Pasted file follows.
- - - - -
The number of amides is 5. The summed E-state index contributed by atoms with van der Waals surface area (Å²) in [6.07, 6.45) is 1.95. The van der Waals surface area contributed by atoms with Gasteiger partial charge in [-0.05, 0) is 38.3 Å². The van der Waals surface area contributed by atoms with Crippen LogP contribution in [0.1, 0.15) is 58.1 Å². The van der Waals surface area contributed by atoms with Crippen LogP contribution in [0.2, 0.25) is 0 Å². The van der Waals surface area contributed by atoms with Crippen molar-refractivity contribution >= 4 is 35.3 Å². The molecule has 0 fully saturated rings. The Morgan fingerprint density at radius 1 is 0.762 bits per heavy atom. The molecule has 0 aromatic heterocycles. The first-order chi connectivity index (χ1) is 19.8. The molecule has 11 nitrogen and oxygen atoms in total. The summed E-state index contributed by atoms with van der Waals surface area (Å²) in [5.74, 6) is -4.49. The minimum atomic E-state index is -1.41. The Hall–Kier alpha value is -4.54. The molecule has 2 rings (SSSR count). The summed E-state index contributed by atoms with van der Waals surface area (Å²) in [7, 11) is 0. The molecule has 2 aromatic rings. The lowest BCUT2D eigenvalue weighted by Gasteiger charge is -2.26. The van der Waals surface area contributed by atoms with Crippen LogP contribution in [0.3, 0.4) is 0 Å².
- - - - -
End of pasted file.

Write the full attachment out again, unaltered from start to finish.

The number of amides is 5. The summed E-state index contributed by atoms with van der Waals surface area (Å²) in [6.07, 6.45) is 1.95. The van der Waals surface area contributed by atoms with Gasteiger partial charge in [-0.05, 0) is 38.3 Å². The van der Waals surface area contributed by atoms with Crippen LogP contribution in [0.1, 0.15) is 58.1 Å². The van der Waals surface area contributed by atoms with Crippen LogP contribution in [0.2, 0.25) is 0 Å². The van der Waals surface area contributed by atoms with Crippen molar-refractivity contribution >= 4 is 35.3 Å². The molecule has 0 fully saturated rings. The Morgan fingerprint density at radius 1 is 0.762 bits per heavy atom. The molecule has 0 aromatic heterocycles. The first-order chi connectivity index (χ1) is 19.8. The molecule has 11 nitrogen and oxygen atoms in total. The summed E-state index contributed by atoms with van der Waals surface area (Å²) in [5.74, 6) is -4.49. The minimum atomic E-state index is -1.41. The Hall–Kier alpha value is -4.54. The molecule has 2 rings (SSSR count). The summed E-state index contributed by atoms with van der Waals surface area (Å²) in [7, 11) is 0. The molecule has 2 aromatic rings. The lowest BCUT2D eigenvalue weighted by Gasteiger charge is -2.26. The van der Waals surface area contributed by atoms with Crippen LogP contribution in [0.3, 0.4) is 0 Å².